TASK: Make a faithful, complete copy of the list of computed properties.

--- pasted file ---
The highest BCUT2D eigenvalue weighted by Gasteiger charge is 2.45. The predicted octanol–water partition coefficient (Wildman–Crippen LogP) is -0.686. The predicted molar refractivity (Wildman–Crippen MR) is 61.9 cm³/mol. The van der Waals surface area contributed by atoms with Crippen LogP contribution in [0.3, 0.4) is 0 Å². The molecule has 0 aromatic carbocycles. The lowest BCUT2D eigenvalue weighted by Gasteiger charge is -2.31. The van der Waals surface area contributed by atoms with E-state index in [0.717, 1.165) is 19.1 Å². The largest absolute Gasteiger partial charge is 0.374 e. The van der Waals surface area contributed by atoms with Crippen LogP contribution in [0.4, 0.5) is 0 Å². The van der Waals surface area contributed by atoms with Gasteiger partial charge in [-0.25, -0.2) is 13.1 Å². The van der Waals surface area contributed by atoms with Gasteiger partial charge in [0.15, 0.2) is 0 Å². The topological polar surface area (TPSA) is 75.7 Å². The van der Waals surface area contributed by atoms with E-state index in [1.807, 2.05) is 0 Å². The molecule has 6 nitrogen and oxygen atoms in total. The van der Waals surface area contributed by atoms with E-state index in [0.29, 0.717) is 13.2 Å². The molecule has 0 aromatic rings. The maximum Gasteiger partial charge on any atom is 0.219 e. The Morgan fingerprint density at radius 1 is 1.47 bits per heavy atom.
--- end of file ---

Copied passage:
The highest BCUT2D eigenvalue weighted by Gasteiger charge is 2.45. The predicted octanol–water partition coefficient (Wildman–Crippen LogP) is -0.686. The predicted molar refractivity (Wildman–Crippen MR) is 61.9 cm³/mol. The van der Waals surface area contributed by atoms with Crippen LogP contribution in [0.3, 0.4) is 0 Å². The molecule has 0 aromatic carbocycles. The lowest BCUT2D eigenvalue weighted by Gasteiger charge is -2.31. The van der Waals surface area contributed by atoms with E-state index in [0.717, 1.165) is 19.1 Å². The largest absolute Gasteiger partial charge is 0.374 e. The van der Waals surface area contributed by atoms with Crippen LogP contribution in [0.4, 0.5) is 0 Å². The van der Waals surface area contributed by atoms with Gasteiger partial charge in [-0.25, -0.2) is 13.1 Å². The van der Waals surface area contributed by atoms with Gasteiger partial charge in [0.15, 0.2) is 0 Å². The topological polar surface area (TPSA) is 75.7 Å². The van der Waals surface area contributed by atoms with E-state index in [1.807, 2.05) is 0 Å². The molecule has 6 nitrogen and oxygen atoms in total. The van der Waals surface area contributed by atoms with E-state index in [0.29, 0.717) is 13.2 Å². The molecule has 0 aromatic rings. The maximum Gasteiger partial charge on any atom is 0.219 e. The Morgan fingerprint density at radius 1 is 1.47 bits per heavy atom.